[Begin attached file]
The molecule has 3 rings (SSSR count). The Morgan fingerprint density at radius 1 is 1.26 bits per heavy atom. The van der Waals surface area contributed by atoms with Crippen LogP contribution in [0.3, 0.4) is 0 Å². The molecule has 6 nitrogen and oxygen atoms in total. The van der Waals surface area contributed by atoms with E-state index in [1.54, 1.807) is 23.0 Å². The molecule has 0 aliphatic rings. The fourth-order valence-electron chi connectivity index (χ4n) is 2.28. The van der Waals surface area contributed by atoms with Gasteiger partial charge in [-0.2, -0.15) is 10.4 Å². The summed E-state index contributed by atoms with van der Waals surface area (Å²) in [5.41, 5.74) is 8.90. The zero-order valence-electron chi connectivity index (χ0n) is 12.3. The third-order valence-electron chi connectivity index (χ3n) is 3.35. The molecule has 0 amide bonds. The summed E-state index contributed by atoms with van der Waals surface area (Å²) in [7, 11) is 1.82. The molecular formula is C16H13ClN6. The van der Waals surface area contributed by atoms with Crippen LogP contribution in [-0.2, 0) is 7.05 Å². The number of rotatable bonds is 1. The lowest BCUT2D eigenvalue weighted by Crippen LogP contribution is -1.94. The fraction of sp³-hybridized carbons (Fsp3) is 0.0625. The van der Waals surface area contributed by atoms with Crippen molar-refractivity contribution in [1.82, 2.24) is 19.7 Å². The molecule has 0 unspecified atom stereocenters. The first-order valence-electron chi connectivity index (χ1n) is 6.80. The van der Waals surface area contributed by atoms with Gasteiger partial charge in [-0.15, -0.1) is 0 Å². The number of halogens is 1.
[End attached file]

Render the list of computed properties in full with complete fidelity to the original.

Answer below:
The molecule has 3 rings (SSSR count). The Morgan fingerprint density at radius 1 is 1.26 bits per heavy atom. The van der Waals surface area contributed by atoms with Crippen LogP contribution in [0.3, 0.4) is 0 Å². The molecule has 6 nitrogen and oxygen atoms in total. The van der Waals surface area contributed by atoms with E-state index in [1.54, 1.807) is 23.0 Å². The molecule has 0 aliphatic rings. The fourth-order valence-electron chi connectivity index (χ4n) is 2.28. The van der Waals surface area contributed by atoms with Gasteiger partial charge in [-0.2, -0.15) is 10.4 Å². The summed E-state index contributed by atoms with van der Waals surface area (Å²) in [5.41, 5.74) is 8.90. The zero-order valence-electron chi connectivity index (χ0n) is 12.3. The third-order valence-electron chi connectivity index (χ3n) is 3.35. The molecule has 0 amide bonds. The summed E-state index contributed by atoms with van der Waals surface area (Å²) in [7, 11) is 1.82. The molecular formula is C16H13ClN6. The van der Waals surface area contributed by atoms with Crippen LogP contribution in [-0.2, 0) is 7.05 Å². The number of rotatable bonds is 1. The lowest BCUT2D eigenvalue weighted by Crippen LogP contribution is -1.94. The fraction of sp³-hybridized carbons (Fsp3) is 0.0625. The van der Waals surface area contributed by atoms with Crippen molar-refractivity contribution in [1.82, 2.24) is 19.7 Å². The molecule has 0 unspecified atom stereocenters. The first-order valence-electron chi connectivity index (χ1n) is 6.80. The van der Waals surface area contributed by atoms with Gasteiger partial charge in [-0.15, -0.1) is 0 Å². The number of halogens is 1.